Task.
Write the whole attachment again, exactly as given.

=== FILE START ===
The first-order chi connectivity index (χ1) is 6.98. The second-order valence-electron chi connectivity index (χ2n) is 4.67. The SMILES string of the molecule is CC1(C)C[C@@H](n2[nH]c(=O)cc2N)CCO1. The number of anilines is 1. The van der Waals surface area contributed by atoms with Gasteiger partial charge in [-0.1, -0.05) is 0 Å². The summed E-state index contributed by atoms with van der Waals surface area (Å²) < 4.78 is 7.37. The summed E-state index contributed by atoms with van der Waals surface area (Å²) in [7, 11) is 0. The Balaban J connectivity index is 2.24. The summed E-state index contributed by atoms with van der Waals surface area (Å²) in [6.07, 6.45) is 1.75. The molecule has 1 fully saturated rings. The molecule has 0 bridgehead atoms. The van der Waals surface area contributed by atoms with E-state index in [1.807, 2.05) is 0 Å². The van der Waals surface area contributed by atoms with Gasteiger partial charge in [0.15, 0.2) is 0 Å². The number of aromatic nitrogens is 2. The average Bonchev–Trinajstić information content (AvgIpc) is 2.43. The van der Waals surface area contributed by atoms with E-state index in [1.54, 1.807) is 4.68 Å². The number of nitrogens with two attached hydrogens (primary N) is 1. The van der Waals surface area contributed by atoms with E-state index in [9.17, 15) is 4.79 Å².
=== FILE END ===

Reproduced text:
The first-order chi connectivity index (χ1) is 6.98. The second-order valence-electron chi connectivity index (χ2n) is 4.67. The SMILES string of the molecule is CC1(C)C[C@@H](n2[nH]c(=O)cc2N)CCO1. The number of anilines is 1. The van der Waals surface area contributed by atoms with Gasteiger partial charge in [-0.1, -0.05) is 0 Å². The summed E-state index contributed by atoms with van der Waals surface area (Å²) < 4.78 is 7.37. The summed E-state index contributed by atoms with van der Waals surface area (Å²) in [7, 11) is 0. The Balaban J connectivity index is 2.24. The summed E-state index contributed by atoms with van der Waals surface area (Å²) in [6.07, 6.45) is 1.75. The molecule has 1 fully saturated rings. The molecule has 0 bridgehead atoms. The van der Waals surface area contributed by atoms with E-state index in [1.807, 2.05) is 0 Å². The van der Waals surface area contributed by atoms with Gasteiger partial charge in [0.15, 0.2) is 0 Å². The number of aromatic nitrogens is 2. The average Bonchev–Trinajstić information content (AvgIpc) is 2.43. The van der Waals surface area contributed by atoms with E-state index in [1.54, 1.807) is 4.68 Å². The number of nitrogens with two attached hydrogens (primary N) is 1. The van der Waals surface area contributed by atoms with E-state index in [9.17, 15) is 4.79 Å².